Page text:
PLANO, Tex. — J.C. Penney Co. Inc. is going to be “in the wilderness” for about a year as it reinvents its identity in a bid to capture market share, chief executive officer Ron Johnson told shareholders at the company’s annual meeting here Friday.
“We are in the middle of a very important and a very challenging year of transformation,” he told the small audience at company headquarters. “It is not easy. It’s been a really hard time for all of us here.”
Certainly Johnson is the first ceo in Penney history to appear before shareholders in a checked shirt and gray jeans, and his relaxed style indicates yet another era for the 110-year-old retailer, which has seen its shares pummeled after reporting a $163 million loss for the first quarter.
The retail maverick still talked heritage, framing the company’s fledgling everyday pricing as a return to founder James Cash Penney’s insistence on charging the “right price.” “We moved through a period where we marked our products up only to mark them down and sell them at a perceived discount,” Johnson explained in a quick review of company history.
“It’s a really popular thing with a lot of our competitors but, from my perspective and that of our leadership team, this was not a great era for our company,” he said. “We had massive losses in market share, we kind of moved into a position where there were a lot of people with similar merchandise, and during that time, especially the last two-thirds of that, our stock price did not appreciate.”
A Penney retiree pointed out during the question-and-answer period that the stock fell significantly over the last five years, and dividends were suspended even as the company doled out a hefty severance to former ceo Myron E. “Mike” Ullman 3rd, who received total compensation of $34.6 million last year, including stock and option awards.
“What did you learn from him that was worth $40-plus million?” the shareholder asked.
“Mike did an extraordinary job of educating me on the company and introducing me to people around the world,” Johnson replied. “We traveled together to Europe, to Asia, to New York multiple times. He walked me through exactly how this company works sitting through the various committee meetings and the process that we use. And I found that actually quite invaluable.”
Regarding the elimination of the firm’s quarterly dividend, Johnson acknowledged it was a “very difficult decision for shareholders,” but he insisted it was the right move.
“We really believe we have a lot of ways to use our capital to provide extraordinary growth for this company,” he said. “We’re excited about seeing appreciation of the stock price, and you can hold me and my team accountable for that.”
Penney has only about 3 percent of market share, Johnson said, so it has to break through to the 97 percent who don’t think of the retailer first.
“We’re rethinking everything,” he noted. “From a marketing perspective we’re looking at the personality of the brand, pricing strategy, promotional strategy, the products we carry, how we present merchandise and ultimately the store design itself,” he said. “For us to succeed we’ve got to be the best at all of these.”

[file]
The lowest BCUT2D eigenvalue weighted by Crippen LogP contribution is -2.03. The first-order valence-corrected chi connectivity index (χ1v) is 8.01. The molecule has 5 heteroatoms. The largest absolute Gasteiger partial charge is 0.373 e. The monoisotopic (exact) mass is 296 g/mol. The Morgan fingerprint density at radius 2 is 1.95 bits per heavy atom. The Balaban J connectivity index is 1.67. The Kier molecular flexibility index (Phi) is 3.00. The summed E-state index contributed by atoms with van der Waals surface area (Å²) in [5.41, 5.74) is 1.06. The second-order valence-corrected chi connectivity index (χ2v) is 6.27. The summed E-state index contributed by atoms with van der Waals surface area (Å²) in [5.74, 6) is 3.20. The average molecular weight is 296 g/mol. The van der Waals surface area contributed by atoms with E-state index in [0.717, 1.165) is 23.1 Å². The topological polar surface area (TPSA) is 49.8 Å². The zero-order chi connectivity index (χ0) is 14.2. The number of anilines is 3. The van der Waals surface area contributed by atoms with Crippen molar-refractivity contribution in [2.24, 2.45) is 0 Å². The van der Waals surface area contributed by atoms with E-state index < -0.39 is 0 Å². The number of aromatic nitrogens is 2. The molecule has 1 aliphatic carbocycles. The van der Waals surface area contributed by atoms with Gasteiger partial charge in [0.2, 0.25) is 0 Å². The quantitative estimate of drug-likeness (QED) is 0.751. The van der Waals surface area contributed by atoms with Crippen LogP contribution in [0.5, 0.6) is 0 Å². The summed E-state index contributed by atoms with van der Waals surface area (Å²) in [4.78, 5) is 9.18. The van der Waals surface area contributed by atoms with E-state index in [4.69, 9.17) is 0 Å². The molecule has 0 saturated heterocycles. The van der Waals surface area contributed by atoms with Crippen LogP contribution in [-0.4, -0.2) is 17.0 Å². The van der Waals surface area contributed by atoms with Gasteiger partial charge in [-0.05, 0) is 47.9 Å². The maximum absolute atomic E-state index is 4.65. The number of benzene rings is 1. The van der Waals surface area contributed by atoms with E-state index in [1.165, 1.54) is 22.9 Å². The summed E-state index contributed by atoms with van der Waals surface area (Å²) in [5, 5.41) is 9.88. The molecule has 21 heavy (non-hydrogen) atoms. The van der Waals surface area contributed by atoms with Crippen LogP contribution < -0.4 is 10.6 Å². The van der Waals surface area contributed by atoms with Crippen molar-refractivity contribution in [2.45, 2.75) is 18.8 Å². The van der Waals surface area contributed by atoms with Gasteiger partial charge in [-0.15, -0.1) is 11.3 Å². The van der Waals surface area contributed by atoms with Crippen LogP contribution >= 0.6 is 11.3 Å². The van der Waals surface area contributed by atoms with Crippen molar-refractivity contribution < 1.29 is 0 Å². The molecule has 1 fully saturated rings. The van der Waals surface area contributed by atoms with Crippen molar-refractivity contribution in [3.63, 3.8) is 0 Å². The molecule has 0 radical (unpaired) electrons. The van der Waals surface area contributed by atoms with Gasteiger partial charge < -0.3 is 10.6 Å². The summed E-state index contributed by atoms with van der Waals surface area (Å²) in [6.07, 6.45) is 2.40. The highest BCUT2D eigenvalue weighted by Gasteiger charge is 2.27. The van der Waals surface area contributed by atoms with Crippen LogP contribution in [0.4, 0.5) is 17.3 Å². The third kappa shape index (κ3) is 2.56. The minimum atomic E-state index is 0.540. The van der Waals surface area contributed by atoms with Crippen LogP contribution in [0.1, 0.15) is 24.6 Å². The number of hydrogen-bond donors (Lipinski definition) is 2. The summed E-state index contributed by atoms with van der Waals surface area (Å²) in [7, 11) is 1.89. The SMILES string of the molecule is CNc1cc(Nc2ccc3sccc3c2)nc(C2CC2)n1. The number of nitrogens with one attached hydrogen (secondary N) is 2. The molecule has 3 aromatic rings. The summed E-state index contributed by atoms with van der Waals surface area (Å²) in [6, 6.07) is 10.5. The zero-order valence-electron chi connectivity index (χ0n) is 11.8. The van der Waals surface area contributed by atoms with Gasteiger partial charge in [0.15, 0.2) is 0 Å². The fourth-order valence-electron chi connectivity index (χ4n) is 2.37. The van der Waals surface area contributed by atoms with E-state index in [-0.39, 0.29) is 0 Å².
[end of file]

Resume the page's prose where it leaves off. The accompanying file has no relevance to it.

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Known for his sleek, sophisticated American glamour, Norman Norell is the subject of an upcoming exhibition at @fitnyc. “Norell: Dean of American Fashion,” which runs from February 9 through April 14, will feature approximately 100 ensembles and accessories. His best work is exemplified by the designer’s glittering “mermaid” gowns frosted with thousands of hand-sewn sequins – like the one pictured. (📷: William Helburn) #wwdfashion
For pre-fall 2018, @balmain didn’t let go of the glitz. A crystal embroidered baseball jacket priced at around $40,000 hangs in the “couture” section of the brand’s first men’s pre-collection. Sporting the words “Balmain Army” across the back, the item took around two months to make. “When it was completed, it was like Christmas, it was like, ‘It’s done, it’s exactly what I wanted,’” said Balmain’s creative director @olivier_rousteing during a tour of the collection in a Paris showroom on Monday. #wwdfashion
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Demna Gvasalia continues to shake up the Paris fashion calendar — and experiment with new runway timetables for his @vetements_official brand. WWD has learned that Vetements plans to stage its next coed show for the fall 2018 season on January 19 during Men’s Fashion Week in the French capital. Details about the timing and venue have not been confirmed — stay tuned on WWD.com to catch the latest. #wwdnews (📷: @giovanni_giannoni_photo)
@zacposen's go-to holiday gift? Cookies! "I'll usually bake cookies and send them as a gift," said the designer, who recently released his cookbook "Cooking With Zac: Recipes from Rustic to Refined." Get the recipe for his Brown Butter-Chocolate Chip Cookies via link in bio 🍪🍪🍪 #wwdeye #cookingwithzac
For @monsemaison’s pre-fall 2018 collection, Fernando Garcia and Laura Kim honed in on the brand’s many signatures — men’s wear, which was tweaked and feminized through deconstruction, proportion play and lots of bare shoulders. See the rest of the photos on WWD.com #wwdfashion (📷: George Chinese)
On Friday night, @yohjiyamamotoofficial received the Design for Asia Lifetime Achievement Award in Hong Kong. The 75-year-old designer has been celebrated for many years and is best known for his dark and avant-garde tailoring. “In my long career, in design, architecture, [I’ve been to] so many parties, this is the very first time that I have such a warm feeling, I really appreciate this,” Yamamoto said. #wwdfashion (📷: @dominiquemaitre)